Connect in the back of the net
#2) 1995 Rugby World Cup Final – South Africa v New Zealand – June 24th 1995

Taken from TIME

While Johnny Wilkinson’s victory sealing drop goal in extra time of the 2003 World Cup Final is undoubtedly a memorable moment, the 1995 World Cup Final is more deserved of a place on our list. 


This was a match of historical significance; a symbol – and symbols can speak louder than both words and actions – to the world that South Africa was ready to move on from the dark apartheid system that scarred its name.


That South Africa – allowed to host a major sporting event for the first time since apartheid –went on to win it, turned a rather drab contest into a classic. On that day, the true resonance of how sport can change the world was witnessed.


The iconic celebrations after the game, which saw Francois Pienaar handed the Webb Ellis Trophy from then South African President Nelson Mandela, will forever be remembered.




#1) Istanbul – Liverpool v AC Milan – 25th May 2005

Taken from Master Mouse Patrol

Some sporting achievements are historical not due to their historical significance and bear no resounding relation to external factors. 


Sometimes the beauty of sporting achievements are based not on skill, or overwhelming quality like that of Muhammad Ali or Arkle. 


These triumphs are drawn from pure passion, determination, courage, belief, persistence and fight.


The very term ‘hero’ is in itself an adulation of these qualities as heroic successes give men a warrior like status, prompting the utmost respect from those watching. 


Indeed, heroes can only be made out of inferiority and there is something within human beings that cause our hearts to resonate with the small fry.


As beforehand mentioned, the best sporting spectacles are when two styles contrast and this was the night that dogged underdogs Liverpool faced the gracious, classy, world supreme AC Milan.


This was the night that surely had the power to make even Richard Dawkins, a believer in God. The result was termed a miracle, and the match: the best football game ever.


While AC Milan were the best team on the planet, Liverpool were to those who claim the league never lies, not even the best team in their city – they had finished three points behind Everton that season and sat at fifth in the Premier League.


Very few thought they stood a chance of winning at kick off, and even less after they went 1-0 down in the first minute. 2-0 to AC Milan was game over, while Crespo’s delightful second of the night to make it 3, merely served as confirmation to the ludicrousness of those who were dreamful enough to believe Liverpool ever stood a chance.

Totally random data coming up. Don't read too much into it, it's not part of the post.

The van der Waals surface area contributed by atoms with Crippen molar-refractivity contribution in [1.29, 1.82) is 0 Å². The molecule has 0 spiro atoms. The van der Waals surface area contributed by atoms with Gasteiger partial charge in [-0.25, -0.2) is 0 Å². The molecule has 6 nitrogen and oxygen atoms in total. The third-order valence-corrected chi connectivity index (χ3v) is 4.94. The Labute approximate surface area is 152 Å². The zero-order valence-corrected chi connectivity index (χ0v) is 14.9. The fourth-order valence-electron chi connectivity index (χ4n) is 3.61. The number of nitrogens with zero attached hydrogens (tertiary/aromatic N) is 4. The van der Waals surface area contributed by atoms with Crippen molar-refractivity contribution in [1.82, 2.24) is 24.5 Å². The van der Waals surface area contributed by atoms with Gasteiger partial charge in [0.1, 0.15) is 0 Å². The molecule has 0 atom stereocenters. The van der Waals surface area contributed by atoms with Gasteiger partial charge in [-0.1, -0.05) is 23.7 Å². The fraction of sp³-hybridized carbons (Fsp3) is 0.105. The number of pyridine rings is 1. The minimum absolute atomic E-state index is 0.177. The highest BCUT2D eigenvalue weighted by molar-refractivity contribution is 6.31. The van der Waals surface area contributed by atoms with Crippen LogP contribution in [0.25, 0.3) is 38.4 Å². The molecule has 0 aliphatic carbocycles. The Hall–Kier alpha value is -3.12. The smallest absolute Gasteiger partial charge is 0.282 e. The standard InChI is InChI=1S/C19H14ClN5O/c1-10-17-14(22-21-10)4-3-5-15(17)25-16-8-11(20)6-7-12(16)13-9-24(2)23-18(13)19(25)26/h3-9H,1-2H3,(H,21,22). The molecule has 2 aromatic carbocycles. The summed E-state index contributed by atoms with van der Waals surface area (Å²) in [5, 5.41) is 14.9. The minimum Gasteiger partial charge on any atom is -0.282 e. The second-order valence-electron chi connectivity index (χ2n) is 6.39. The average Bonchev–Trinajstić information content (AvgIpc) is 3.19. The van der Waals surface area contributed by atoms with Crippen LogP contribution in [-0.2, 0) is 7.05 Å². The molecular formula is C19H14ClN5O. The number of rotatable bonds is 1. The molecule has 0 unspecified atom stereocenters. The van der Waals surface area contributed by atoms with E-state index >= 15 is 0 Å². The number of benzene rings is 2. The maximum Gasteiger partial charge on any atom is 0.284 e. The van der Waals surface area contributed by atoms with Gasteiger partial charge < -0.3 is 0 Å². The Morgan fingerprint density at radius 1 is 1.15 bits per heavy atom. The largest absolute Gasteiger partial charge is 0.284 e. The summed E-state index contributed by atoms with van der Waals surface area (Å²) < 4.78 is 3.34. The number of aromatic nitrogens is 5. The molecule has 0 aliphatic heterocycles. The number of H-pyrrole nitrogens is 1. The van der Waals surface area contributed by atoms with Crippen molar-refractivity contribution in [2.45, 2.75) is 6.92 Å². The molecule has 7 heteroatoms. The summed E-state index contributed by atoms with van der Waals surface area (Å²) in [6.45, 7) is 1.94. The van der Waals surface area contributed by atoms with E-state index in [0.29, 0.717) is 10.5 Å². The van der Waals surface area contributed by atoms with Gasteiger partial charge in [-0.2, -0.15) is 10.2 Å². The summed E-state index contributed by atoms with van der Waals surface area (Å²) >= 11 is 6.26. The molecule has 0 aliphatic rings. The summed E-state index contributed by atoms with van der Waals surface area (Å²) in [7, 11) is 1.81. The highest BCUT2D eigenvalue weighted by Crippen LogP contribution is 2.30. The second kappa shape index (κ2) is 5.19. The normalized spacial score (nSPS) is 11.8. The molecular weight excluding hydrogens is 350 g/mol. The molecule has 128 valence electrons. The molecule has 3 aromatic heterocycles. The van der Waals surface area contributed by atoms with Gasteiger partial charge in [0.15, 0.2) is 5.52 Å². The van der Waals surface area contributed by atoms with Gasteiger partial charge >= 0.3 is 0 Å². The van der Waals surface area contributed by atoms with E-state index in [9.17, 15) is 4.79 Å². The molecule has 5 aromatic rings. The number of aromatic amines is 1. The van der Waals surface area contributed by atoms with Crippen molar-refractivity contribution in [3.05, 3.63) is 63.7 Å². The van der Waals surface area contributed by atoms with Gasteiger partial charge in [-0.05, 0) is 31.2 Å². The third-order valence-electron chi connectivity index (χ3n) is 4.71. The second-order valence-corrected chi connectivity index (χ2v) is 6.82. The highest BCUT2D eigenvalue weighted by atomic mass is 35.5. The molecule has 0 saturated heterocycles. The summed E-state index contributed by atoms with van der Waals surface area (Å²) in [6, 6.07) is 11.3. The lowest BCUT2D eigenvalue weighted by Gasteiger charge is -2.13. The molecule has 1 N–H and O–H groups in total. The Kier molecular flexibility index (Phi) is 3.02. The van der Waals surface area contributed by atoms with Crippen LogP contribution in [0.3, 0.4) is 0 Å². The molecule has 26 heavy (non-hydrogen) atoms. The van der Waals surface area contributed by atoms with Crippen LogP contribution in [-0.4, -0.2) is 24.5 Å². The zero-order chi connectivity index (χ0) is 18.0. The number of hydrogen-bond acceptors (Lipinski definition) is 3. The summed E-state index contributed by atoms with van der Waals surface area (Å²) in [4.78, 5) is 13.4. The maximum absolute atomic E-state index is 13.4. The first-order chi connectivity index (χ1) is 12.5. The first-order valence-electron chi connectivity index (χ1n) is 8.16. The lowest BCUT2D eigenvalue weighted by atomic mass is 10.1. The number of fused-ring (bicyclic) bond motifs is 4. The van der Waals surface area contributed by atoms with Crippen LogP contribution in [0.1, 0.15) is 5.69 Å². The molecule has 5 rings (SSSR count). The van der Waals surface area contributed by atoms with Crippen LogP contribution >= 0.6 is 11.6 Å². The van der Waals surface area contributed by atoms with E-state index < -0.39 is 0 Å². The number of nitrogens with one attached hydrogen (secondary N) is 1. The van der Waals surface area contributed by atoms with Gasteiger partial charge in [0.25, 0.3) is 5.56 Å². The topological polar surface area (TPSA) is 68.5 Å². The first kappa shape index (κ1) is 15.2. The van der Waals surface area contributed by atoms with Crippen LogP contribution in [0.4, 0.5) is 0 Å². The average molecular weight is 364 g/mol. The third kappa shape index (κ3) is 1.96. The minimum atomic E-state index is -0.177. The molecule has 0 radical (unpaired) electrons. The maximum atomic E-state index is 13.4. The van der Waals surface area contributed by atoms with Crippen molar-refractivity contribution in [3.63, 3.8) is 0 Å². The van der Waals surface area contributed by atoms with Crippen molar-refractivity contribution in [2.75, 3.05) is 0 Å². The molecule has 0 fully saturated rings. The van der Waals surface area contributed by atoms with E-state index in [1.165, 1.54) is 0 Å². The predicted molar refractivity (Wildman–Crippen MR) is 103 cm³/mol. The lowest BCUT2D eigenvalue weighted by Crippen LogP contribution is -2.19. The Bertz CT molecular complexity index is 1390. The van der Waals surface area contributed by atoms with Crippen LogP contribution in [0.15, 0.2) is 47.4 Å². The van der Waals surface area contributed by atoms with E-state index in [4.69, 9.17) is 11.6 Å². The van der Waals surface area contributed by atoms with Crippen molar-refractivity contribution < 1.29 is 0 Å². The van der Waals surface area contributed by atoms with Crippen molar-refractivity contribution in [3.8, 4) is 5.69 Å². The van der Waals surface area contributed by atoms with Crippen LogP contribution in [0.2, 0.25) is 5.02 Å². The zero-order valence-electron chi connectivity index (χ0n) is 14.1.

Then came: the five minutes that defied logic and shook the world. A Steven Gerrard header gave believers belief that it was possible to believe. 


A Vladimir Smicer long range effort made this belief, believable, and yet, nobody could believe their own eyes when the referee pointed to the spot after Gennaro Gattuso brought down Gerrard in the box. In true spirit of this night of twists, Alonso missed his penalty, yet scored the rebound. Humanity watched, stunned.


Add the pure skill of AC Milan in the first half and the miraculous five minutes early on in the second; to the spirited battle Liverpool underwent to simply prevent AC Milan from scoring; to Gerrard’s plucky performance that saw him converted to right back as a counter to Serginho’s pacey threat; to Jamie Carragher defending for his life despite having cramp; to Djimi Traore’s super save off the line from Andrey Shevchenko, and it’s easy to see why this was the most compelling sporting achievement ever.


Then consider Jersey Dudek’s wonder save from Shevchenko’s header, which even under slow motion replay contradicts the laws of science. 


That an enthralling penalty shootout, which saw Dudek draw inspiration from Bruce Groballar’s wobbly leg dance, followed all of this puts the night of Instanbul above all others in sport. 


This night ranks alongside the greatest ever, to the extent that children should be required to take an exam on it, as part of a history course, in the name of never forgetting humankind’s past triumphs.


I have read that Chelsea’s recent win against Barcelona was a greater achievement than Istanbul. This is so preposterous, utterly unthinkable and ignorant; an infographic submission is needed to illustrate its ridiculousness. 


Yes, Chelsea beat Barcelona with ten men, the missing man being their captain and inspiration. Yes, it was at the Nou Camp. 


However, what Chelsea had to do was score once and not concede – not score three from half time to draw level in the Champions League Final.


Furthermore, Liverpool then were a far worse team than Chelsea are now, and up against the best team in the world at the time. Talk that Chelsea beat the greatest team ever is somewhat off the mark and disrespectful to Real Madrid, the actual best team in the world at the moment, resting some seven points ahead of Barcelona in the league with two games to go!


Perhaps Barcelona may have been the greatest team ever, but definitely not this season.



Tahar Rajab is a British freelance writer with a passion for sports.


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